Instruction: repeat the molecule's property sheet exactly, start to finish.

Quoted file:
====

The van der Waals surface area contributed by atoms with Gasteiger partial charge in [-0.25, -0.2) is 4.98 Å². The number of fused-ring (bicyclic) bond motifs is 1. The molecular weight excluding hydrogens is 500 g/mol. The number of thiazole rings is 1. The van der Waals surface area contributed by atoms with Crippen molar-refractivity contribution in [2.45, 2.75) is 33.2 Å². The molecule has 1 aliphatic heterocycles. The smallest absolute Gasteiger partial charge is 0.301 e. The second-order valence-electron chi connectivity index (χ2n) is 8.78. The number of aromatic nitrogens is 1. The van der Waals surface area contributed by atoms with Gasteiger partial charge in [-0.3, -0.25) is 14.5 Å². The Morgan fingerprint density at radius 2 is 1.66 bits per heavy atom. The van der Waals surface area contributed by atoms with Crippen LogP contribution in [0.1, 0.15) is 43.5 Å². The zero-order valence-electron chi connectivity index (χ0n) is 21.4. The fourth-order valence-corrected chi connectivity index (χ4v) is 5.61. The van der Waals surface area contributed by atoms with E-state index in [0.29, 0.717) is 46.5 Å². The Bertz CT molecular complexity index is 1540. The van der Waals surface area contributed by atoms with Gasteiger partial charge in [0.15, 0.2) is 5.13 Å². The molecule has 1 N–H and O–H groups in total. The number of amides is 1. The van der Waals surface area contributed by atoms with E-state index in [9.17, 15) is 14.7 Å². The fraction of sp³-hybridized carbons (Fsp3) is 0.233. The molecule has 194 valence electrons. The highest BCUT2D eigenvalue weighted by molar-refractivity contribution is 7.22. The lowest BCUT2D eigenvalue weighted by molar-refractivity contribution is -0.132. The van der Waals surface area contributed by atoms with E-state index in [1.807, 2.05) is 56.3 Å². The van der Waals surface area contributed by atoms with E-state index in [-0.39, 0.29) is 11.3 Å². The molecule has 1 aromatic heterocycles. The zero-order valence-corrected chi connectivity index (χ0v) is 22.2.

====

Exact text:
The van der Waals surface area contributed by atoms with Gasteiger partial charge in [-0.25, -0.2) is 4.98 Å². The number of fused-ring (bicyclic) bond motifs is 1. The molecular weight excluding hydrogens is 500 g/mol. The number of thiazole rings is 1. The van der Waals surface area contributed by atoms with Crippen molar-refractivity contribution in [2.45, 2.75) is 33.2 Å². The molecule has 1 aliphatic heterocycles. The smallest absolute Gasteiger partial charge is 0.301 e. The second-order valence-electron chi connectivity index (χ2n) is 8.78. The number of aromatic nitrogens is 1. The van der Waals surface area contributed by atoms with Gasteiger partial charge in [-0.3, -0.25) is 14.5 Å². The Morgan fingerprint density at radius 2 is 1.66 bits per heavy atom. The van der Waals surface area contributed by atoms with Crippen LogP contribution in [0.1, 0.15) is 43.5 Å². The zero-order valence-electron chi connectivity index (χ0n) is 21.4. The fourth-order valence-corrected chi connectivity index (χ4v) is 5.61. The van der Waals surface area contributed by atoms with E-state index in [0.29, 0.717) is 46.5 Å². The Bertz CT molecular complexity index is 1540. The van der Waals surface area contributed by atoms with Gasteiger partial charge in [0.15, 0.2) is 5.13 Å². The molecule has 1 N–H and O–H groups in total. The number of amides is 1. The van der Waals surface area contributed by atoms with E-state index in [9.17, 15) is 14.7 Å². The fraction of sp³-hybridized carbons (Fsp3) is 0.233. The molecule has 194 valence electrons. The highest BCUT2D eigenvalue weighted by molar-refractivity contribution is 7.22. The lowest BCUT2D eigenvalue weighted by molar-refractivity contribution is -0.132. The van der Waals surface area contributed by atoms with E-state index in [1.807, 2.05) is 56.3 Å². The van der Waals surface area contributed by atoms with E-state index in [-0.39, 0.29) is 11.3 Å². The molecule has 1 aromatic heterocycles. The zero-order valence-corrected chi connectivity index (χ0v) is 22.2.